Jan Mayen – Insulae Johannis Mayen Cum universe situ Sinuum et Promontariorum
A story of whale hunting
Date of the first edition: 1650 (by Johannes Janssonius)
Date of this map: 1659 (rare Spanish edition by Joan Blaeu)
Dimensions (not including margins): 44 x 54,5 cm
Dimensions (including margins): 52,7 x 61,3 cm
Condition: Very good. Sharp copper engraving printed on strong paper. Centre fold is as published. Fold left of centre fold. Original colouring. Wide margins.
Condition Rating: A
Verso: text in Spanish
Map reference: Van der Krogt 2, 1265:2
From: Nuevo Atlas, 1659; Van der Krogt 2, 2:641, 1, page 31
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What’s in a name/place?
Before you read this article, search at “google earth” the name “Jan Mayen”. Done, ok? Right, now you have a first feeling about this island and this short study. The island lies (71°N / 8°W) 600 km northeast of Iceland, 500 km east of central Greenland and 1.000 km west of the North Cape, Norway, along the Mid-Atlantic Ridge. The island (55 km long and in total some 373 km²) is mountainous: its highest summit is the Beerenberg (“bearmountain”, still officially called so in Dutch) a volcano of 2.277 meters. The isthmus of 2.5 km width, is the location two large lakes, the Sørlaguna (South Lagoon), and Nordlaguna (North Lagoon).
The early history of Jan Mayen is rather obscure. Some historians believe that an Irish monk, Brendan, who was known as a good sailor, was close to Jan Mayen Island in the early 6th century. He came back from one of his voyages and reported that he had been close to a black island, which was on fire, and that it was a terrible noise in the area. He thought that he might have found the entrance to hell. Viking sailors are also believed to have known about the island.
The first documented discovery of the island happened in the early 1600 when Dutch and English whalers sailed in the area in search of new hunting grounds. It is controversial whether a certain William Hudson may have seen the island while on expedition in 1607/1608. In January the Dutch established the Noordsche Compagnie (Northern Company), modeled on the Dutch East India Company, to support Dutch whaling in the Arctic. The island is named after the Dutchman Jan Jacobs May van Schellinkhout who visited the island in July 1614 when his first mate did some mapping of this barren volcanic place with some moss and grass and so honored his Captain. There were/are no indigenous inhabitants. The Dutch whalers established several whale oil boilers on the island where they extracted oil from the blubber of whales. In 1633 a “certain” Michiel Adriaenszoon de Ruyter sailed at the “Groene Leeuw” under Captain Jochem Jansen and stayed for 21 days at the island. When whaling was at its highest more than 1000 men were based on the island during the summer months. They also established fortifications on the island to protect their bases from plundering. As a result of the hunting activities the Greenland whale nearly disappeared and whaling near Jan Mayen came to an end between 1640 and 1650. The island was deserted and for the next 230 years only a few ships visited the island. Official Norwegian activity on Jan Mayen started and has been continuous since 1921 when the first meteorological station on the island was established. Weather reports from Jan Mayen are important for weather forecasting in Norway and the Norwegian Sea and in 1922 the Norwegian Meteorological Institute annexed the island for Norway. By Royal Decree of 8th May 1929 Jan Mayen was placed under Norwegian sovereignty and by law of 27th February 1930 the island was declared a part of the Kingdom of Norway. The island was not occupied during the World War II, and remained as “Free Norway”. In 1943 the USA built the radio-station Atlantic City to check and locate secret German stations at Greenland! In 1970 the volcano at Beerenberg erupted again. Today, Norway still shoots about 250 whales per year around the island.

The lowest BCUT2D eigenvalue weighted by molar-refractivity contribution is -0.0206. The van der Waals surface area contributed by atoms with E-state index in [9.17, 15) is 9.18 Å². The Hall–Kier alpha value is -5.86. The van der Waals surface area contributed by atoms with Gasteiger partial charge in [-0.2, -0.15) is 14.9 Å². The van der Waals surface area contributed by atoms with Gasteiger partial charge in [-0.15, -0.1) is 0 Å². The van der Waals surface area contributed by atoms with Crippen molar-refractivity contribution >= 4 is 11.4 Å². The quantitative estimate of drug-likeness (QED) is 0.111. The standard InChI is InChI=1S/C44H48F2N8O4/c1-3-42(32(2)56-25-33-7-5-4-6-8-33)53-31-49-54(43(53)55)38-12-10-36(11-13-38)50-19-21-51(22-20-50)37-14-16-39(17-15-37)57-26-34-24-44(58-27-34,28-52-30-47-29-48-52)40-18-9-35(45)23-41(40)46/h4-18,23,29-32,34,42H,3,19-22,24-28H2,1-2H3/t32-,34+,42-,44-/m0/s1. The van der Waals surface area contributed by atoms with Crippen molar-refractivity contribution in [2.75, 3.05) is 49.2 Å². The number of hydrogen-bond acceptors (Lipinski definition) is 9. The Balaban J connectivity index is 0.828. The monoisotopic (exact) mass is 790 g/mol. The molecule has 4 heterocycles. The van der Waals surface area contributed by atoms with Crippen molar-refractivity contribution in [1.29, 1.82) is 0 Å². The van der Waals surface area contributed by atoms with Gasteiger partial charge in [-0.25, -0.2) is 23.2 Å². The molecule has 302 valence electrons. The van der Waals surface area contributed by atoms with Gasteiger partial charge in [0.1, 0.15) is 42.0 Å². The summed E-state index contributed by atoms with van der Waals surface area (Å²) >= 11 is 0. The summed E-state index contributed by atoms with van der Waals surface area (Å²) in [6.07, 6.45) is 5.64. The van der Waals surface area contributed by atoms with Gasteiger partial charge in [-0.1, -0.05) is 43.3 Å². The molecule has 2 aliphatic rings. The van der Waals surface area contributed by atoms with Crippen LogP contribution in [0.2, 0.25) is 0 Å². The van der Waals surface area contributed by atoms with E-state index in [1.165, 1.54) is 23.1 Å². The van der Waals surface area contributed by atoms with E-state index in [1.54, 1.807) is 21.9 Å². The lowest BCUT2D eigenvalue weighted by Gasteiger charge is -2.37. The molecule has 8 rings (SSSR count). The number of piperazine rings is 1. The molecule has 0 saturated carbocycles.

It is exactly this unique short-lived Dutch presence that was eternalized for us by the Blaeu family. Jan Mayen Island first appeared on Willem Jansz Blaeu’s 1620 edition map of Europe (but originally published by Cornelis Doedz in 1606). On the Europe chart, Jan Mayen and Spitsbergen were added as insets. Blaeu named it Jan Mayen and so he established the name. He also made a first detailed map of the island in his “Zeespiegel” atlas of 1623. His son Joan published a superb map of the island in the Atlas Major 1665 showing the island in all its grandeur. Remark the crosses left (West) of the Beerenberg. The Dutch also mentioned an “English Bay”! noticed Since Jan Mayen was deserted again by the late 1640ies for more than two hundred years, it is no wonder that only very few old maps of this island exist.
 The Beerenberg is not only the highest point in the Kingdom of Norway but also its only volcano.
 Not shown on the Blaeu map.
 And part of the Norwegian county of Norldand, to which it is closed located.